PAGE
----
Three men given custodial sentences after pioneering forensic techniques used to catch badger killers
Three men have each been sentenced to 12 weeks in custody for killing a badger after the RSPCA and forensic experts matched the DNA from the dead animal to one of the culprit’s bloodied clothes.
Antonio Miguel Alonso-Brown, Liam Darren Swift and Nathan Swift – who all come from the Rotherham area – were also banned from keeping dogs for life during a hearing at North East Derbyshire & Dales Magistrates’ Court, in Chesterfield, yesterday (26.2.15).
They had previously admitted unlawfully killing a badger at land near St John’s Road, Unstone, Derbyshire, on 22 June last year, in breach of the Protection of Badgers Act 1992.
It is the first time ever the badger DNA profiling technique has been used to match a dead animal to samples taken from the people who killed it. It was made possible after blood on one of the defendant’s clothing matched the DNA of the badger found dead at the scene.
The court was told that a pathologist who examined the badger’s body was unable to determine whether the animal’s smashed skull, the blunt trauma injuries or the puncture wounds were the exact cause of death.
Alonso-Brown, 24, of Shelley Drive, Herringthorpe and Nathan Swift, 20, of Hague Avenue, Rawmarsh, were caught by officers from Derbyshire Police as they attempted to flee the scene in a car.
Liam Swift, 24, and also of Hague Avenue, Rawmarsh, was found hiding in a nearby field after the police used thermal imaging cameras on a helicopter flying overhead.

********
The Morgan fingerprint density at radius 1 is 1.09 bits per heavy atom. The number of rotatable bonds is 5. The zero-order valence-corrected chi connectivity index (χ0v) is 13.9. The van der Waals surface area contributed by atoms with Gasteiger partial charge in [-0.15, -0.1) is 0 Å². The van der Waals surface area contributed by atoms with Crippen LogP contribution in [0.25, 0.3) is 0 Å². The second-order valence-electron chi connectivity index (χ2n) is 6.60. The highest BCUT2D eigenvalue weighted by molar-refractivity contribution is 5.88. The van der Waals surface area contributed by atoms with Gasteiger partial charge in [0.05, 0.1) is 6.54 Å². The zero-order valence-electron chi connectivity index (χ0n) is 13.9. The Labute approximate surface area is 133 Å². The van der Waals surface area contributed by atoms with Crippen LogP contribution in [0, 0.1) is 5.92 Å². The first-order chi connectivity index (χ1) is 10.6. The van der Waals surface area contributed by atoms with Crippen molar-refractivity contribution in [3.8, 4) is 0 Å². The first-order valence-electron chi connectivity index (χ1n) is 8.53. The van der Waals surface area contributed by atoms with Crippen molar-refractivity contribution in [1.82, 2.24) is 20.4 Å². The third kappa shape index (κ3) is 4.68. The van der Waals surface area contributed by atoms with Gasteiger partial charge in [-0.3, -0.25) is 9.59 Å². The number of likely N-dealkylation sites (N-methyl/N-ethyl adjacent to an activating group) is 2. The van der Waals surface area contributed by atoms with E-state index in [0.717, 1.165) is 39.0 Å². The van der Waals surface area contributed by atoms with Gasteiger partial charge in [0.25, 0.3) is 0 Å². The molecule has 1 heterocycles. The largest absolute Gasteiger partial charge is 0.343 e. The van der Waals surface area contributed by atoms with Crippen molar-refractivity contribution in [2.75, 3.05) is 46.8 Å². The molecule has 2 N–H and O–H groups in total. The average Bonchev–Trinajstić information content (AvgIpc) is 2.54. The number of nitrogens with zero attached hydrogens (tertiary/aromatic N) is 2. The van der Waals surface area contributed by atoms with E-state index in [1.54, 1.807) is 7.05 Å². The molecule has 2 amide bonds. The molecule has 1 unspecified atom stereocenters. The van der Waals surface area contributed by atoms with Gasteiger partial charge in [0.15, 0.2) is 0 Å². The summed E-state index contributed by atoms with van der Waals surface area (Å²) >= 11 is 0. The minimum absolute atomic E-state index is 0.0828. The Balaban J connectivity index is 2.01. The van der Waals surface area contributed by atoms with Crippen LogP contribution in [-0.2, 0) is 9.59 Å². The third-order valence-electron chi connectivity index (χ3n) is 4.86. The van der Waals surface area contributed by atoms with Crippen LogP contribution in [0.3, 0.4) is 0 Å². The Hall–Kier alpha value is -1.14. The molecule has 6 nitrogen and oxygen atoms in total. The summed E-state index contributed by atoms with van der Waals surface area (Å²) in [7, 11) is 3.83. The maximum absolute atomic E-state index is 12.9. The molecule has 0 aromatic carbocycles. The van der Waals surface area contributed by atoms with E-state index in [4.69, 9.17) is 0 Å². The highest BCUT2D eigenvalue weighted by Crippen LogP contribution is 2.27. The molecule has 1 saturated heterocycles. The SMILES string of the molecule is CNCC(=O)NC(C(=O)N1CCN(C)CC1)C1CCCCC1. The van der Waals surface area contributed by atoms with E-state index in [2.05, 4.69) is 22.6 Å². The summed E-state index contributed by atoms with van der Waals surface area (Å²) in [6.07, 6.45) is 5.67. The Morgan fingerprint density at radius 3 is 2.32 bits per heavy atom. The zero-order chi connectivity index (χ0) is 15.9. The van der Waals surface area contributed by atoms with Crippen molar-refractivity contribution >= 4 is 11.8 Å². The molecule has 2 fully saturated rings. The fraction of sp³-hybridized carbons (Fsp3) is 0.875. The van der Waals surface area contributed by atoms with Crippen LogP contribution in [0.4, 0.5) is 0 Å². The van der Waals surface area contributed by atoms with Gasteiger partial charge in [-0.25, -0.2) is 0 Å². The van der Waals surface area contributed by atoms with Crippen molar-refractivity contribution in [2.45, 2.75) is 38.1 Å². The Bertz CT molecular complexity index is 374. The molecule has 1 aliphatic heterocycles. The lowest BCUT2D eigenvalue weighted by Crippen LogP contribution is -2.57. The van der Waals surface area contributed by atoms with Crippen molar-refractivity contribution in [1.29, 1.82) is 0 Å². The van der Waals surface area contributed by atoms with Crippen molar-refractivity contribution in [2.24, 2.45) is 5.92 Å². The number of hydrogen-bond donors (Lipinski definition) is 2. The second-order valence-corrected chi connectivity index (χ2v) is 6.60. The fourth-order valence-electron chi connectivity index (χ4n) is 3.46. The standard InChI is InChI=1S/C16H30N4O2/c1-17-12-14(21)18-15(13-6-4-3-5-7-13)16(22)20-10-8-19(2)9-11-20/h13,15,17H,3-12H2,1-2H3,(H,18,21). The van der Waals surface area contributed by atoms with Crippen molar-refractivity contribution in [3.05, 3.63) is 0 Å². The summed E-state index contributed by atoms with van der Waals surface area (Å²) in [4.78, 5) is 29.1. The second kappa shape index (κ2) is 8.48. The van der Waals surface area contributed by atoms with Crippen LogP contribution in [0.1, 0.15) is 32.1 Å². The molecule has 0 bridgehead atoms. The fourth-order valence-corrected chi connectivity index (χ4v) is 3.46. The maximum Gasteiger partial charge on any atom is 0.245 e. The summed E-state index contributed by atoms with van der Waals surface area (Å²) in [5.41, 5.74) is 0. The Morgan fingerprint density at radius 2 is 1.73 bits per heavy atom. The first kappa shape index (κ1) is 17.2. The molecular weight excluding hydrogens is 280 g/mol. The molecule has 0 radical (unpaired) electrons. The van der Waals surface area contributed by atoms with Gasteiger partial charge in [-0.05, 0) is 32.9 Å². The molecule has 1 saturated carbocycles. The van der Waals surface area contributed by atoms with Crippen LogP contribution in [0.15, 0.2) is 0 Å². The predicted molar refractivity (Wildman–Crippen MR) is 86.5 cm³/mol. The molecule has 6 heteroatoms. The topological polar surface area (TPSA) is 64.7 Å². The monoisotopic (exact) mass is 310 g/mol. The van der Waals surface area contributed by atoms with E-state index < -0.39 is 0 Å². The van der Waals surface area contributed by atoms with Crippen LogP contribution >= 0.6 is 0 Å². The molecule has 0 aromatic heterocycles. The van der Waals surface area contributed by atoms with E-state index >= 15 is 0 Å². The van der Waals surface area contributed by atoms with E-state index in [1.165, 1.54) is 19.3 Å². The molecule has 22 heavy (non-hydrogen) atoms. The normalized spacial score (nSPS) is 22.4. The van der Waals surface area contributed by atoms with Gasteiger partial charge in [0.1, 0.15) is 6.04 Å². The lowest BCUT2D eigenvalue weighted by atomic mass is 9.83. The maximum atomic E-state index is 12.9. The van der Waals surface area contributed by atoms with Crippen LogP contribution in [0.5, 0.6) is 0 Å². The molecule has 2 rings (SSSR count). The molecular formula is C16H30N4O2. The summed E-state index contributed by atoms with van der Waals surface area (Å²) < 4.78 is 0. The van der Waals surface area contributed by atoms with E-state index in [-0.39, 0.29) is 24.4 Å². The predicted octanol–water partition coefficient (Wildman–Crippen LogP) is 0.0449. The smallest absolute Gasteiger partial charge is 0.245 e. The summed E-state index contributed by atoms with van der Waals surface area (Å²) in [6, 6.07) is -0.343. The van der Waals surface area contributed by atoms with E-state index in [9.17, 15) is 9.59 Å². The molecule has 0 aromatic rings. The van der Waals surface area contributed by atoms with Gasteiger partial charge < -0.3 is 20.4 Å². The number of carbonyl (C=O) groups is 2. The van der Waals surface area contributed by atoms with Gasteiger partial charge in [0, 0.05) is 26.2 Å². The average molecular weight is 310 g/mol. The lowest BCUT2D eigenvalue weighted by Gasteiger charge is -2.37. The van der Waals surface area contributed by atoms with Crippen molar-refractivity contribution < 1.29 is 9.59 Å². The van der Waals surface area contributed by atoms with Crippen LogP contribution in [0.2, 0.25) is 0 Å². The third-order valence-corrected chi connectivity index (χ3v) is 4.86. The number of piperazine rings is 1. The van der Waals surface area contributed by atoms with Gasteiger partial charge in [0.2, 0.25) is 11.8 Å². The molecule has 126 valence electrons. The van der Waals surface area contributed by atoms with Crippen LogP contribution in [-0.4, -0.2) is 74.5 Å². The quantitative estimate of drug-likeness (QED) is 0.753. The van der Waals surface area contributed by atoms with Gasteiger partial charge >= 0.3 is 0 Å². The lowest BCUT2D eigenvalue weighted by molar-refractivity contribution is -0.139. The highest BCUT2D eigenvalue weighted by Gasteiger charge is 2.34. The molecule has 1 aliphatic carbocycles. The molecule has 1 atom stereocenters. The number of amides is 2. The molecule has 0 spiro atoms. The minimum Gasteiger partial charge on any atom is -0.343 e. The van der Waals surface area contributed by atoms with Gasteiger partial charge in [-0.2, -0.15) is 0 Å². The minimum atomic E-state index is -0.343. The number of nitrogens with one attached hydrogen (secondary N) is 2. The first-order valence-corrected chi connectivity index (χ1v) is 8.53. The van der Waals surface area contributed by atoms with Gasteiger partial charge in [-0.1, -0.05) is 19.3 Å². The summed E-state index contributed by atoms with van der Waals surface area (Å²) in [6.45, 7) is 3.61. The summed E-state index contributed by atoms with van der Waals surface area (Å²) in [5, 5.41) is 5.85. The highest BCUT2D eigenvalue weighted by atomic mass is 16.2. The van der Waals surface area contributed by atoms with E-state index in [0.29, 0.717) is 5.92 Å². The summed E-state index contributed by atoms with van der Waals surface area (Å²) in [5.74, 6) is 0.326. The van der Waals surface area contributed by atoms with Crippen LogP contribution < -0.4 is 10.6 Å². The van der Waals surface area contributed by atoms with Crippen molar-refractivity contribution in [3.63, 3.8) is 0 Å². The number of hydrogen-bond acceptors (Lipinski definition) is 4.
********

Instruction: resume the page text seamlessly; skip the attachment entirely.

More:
Chief inspector Ian Briggs, from the RSPCA’s special operations unit, said: “This case demonstrates perfectly how modern forensic techniques can be applied to animal cruelty cases in order to catch those who might previously have evaded justice.
“By working closely with the Wildlife DNA Forensic unit at the Scottish Government’s Science and Advice for Scottish Agriculture (SASA) we have been able to not only catch these men, but connect them specifically to the badger they killed and use that evidence to prove the case in court.
“Using such advanced science as this in animal welfare prosecutions might have been unheard of just a few years ago but it is now a valuable tool in proving cruelty.
“This was the first time we’d worked with the Wildlife DNA Forensic unit at SASA in this way, but after it has proven such a huge success I’m sure it won’t be the last.”
After the men were apprehended by police, the dead badger was found in an area of freshly backfilled earth during a search of the area.
Police officers also found locator collars – used to track dogs underground – in the defendants’ vehicle, as well as three shovels and six dogs which were seized and placed into the RSPCA’s care.
DNA was taken from blood and hair found on one of the shovels, as well as from a blood stained vest, and was matched to that of the dead badger.
Dr Lucy Webster, from the Wildlife DNA Forensics at the Scottish Government’s Science and Advice for Scottish Agriculture (SASA), said: “The badger DNA profiling system is a powerful tool to link a suspect to a specific badger crime.
“This is the first case to use this system, and it illustrates one way that animal DNA evidence is being used to bring those who are cruel to animals to justice.”
Magistrates said they considered the crime serious enough that it crossed the custody threshold because the men had deliberately set out to kill a badger.
All three were also ordered to pay a victim surcharge of £80 each.
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